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State of the Art Equipment

Dr. Lopes in surgery

Dr. Lopes and team in surgery

ENDOVASCULAR PROCEDURES

Dr. Lopes performs all endovascular procedures with the most advanced angiography suite technology.

Rush University Medical Center has 16 high-end imaging suites on its Interventional Platform. This state-of-the-art facility enables Dr. Lopes to capture and view detailed images of the vessels of the brain and the body.

Surgical imaging screen

Surgical imaging screen

He uses a Siemens biplane angiogram room with rotational angiography and three-dimensional reconstruction capabilities to perform these procedures. This machine, one of the most advanced available, has two x-ray tubes that can move independently but operate simultaneously, allowing images to be taken from two directions at once. This provides Dr. Lopes with more information and makes the procedure quicker and more efficient. In addition, one of these tubes can rotate around the patient’s head, collecting a large number of images, which can then be reconstructed on the computer to create three-dimensional images of the blood vessels in the brain. This facilitates safe planning of minimally invasive procedures such as aneurysm treatments, vessel stenting and injection of substances to block weakened or diseased blood vessels in malformations or tumors.

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Intravascular imaging of a brain vessel using optical coherence tomography (OCT).

He uses a Siemens biplane angiogram room with rotational angiography and three-dimensional reconstruction capabilities to perform these procedures. This machine, one of the most advanced available, has two x-ray tubes that can move independently but operate simultaneously, allowing images to be taken from two directions at once. This provides Dr. Lopes with more information and makes the procedure quicker and more efficient. In addition, one of these tubes can rotate around the patient’s head, collecting a large number of images, which can then be reconstructed on the computer to create three-dimensional images of the blood vessels in the brain. This facilitates safe planning of minimally invasive procedures such as aneurysm treatments, vessel stenting and injection of substances to block weakened or diseased blood vessels in malformations or tumors.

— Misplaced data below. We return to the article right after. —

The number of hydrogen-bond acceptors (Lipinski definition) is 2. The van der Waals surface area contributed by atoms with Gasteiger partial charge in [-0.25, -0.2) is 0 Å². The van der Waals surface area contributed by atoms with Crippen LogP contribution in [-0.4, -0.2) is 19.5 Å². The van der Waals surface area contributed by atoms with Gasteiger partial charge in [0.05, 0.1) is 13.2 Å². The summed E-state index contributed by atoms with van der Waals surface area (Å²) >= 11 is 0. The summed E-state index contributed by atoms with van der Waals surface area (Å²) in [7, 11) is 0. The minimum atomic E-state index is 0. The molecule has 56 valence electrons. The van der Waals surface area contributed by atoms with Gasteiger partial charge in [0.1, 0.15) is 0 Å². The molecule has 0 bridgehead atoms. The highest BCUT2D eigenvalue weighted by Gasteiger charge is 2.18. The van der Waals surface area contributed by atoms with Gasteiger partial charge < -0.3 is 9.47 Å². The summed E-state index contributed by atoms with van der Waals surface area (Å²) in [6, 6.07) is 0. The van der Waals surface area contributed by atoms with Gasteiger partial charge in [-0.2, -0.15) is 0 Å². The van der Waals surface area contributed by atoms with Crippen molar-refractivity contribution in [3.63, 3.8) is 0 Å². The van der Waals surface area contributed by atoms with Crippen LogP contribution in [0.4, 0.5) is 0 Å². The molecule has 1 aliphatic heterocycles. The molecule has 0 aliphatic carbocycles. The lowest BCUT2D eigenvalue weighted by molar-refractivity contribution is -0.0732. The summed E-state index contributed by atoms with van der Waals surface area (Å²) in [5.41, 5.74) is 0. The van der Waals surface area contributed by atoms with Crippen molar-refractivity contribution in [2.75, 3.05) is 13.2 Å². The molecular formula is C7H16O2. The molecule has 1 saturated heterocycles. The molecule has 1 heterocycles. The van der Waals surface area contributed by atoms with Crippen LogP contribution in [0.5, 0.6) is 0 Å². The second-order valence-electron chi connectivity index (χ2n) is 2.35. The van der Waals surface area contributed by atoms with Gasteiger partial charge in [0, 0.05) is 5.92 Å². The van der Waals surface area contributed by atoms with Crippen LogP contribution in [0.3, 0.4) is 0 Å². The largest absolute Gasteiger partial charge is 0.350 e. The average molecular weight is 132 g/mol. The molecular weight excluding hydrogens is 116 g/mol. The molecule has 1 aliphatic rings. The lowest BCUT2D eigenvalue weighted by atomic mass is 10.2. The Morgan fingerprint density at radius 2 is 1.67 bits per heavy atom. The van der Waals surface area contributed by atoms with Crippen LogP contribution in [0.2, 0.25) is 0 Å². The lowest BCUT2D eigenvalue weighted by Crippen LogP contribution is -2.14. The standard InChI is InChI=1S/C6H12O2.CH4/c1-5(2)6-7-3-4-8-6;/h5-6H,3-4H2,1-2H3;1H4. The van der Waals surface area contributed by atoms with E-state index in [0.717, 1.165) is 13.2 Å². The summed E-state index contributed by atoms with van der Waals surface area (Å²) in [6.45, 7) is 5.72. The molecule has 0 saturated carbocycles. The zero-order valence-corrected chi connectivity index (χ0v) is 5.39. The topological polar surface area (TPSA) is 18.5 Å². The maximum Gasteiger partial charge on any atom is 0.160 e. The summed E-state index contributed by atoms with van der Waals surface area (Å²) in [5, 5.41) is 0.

MICROSURGERY

Dr. Lopes performs all microsurgical procedures in a state of the art operating theater. This area is equipped with Zeiss microscope, Penumbra Apollo system, Storz endoscopes and a hybrid Zeego angiography suite.

STEREOTACTIC RADIOSURGERY

Dr. Lopes works with the TrueBeam stereotactic radiosurgery for treatment of patients with complex Arteriovenous Malformations, or AVMs.

What is stereotactic radiosurgery?

Stereotactic radiosurgery precisely aims radiation beams at the AVM from multiple angles. Over time, the radiation causes the AVM blood vessels to narrow and eventually close off, eliminating the risk of hemorrhage or stroke.

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Dr. Lopes on syngo DynaCT SMART, advanced imaging technology. View all four videos in this playlist. Go to the syngo Dyna4 video playlist.

The primary advantage over surgical removal is that radiosurgery is noninvasive and doesn’t carry the risks of open surgery. Moreover, some AVMs are located in areas of the brain that cannot be approached safely with conventional surgery. In those cases, radiosurgery may be the only feasible treatment option.

Radiosurgery also can be used in conjunction with other AVM therapies. Doctors can use radiosurgery, for example, to eliminate an AVM remnant not removed during surgery. Radiosurgical treatment for AVMs is an outpatient procedure and allows patients to immediately resume normal routines.

Radiosurgery for AVMs carries a few disadvantages.

First, the radiation can take up to three years to fully destroy the malformation, during which time patients remain at risk for additional AVM bleeding. It’s also possible patients can experience significant neurological damage as a result of an AVM hemorrhage after radiosurgery, even if the treatment is in the process of destroying the malformation.

Second, not all AVMs disappear after radiosurgery. Small AVMs, those with a diameter of 3 centimeters or less, have an 80 percent chance of disappearing after a single treatment. Larger AVMs have a lower rate. As a result, it’s not uncommon for only a portion of an AVM to disappear after radiosurgery. Such patients are often treated with a second course of stereotactic radiosurgery.

Finally, even if an AVM is cured with radiosurgery, symptoms can persist. Some patients who suffer headaches or seizures before AVM treatment, for example, continue to experience them even when the AVM is destroyed. In such cases, the cause is thought to be scar tissue that develops around the AVM during its formation as well as the process of destroying it.

What is the difference between TrueBeam and other types of radiosurgery?

TrueBeam STx differs from other radiosurgery systems in that it doesn’t require a rigid metal frame screwed to the patient’s skull for targeting tumors and immobilizing patients. The TrueBeam STx achieves highly accurate targeting with computer imaging that continuously updates the AVM location and, therefore, eliminates the need for a metal frame. Moreover, other radiosurgery systems are limited to treating AVMs located only in the head. TruBeam STx can treat AVMs in the spinal cord as well.

Videos and images courtesy of Rush University Medical Center.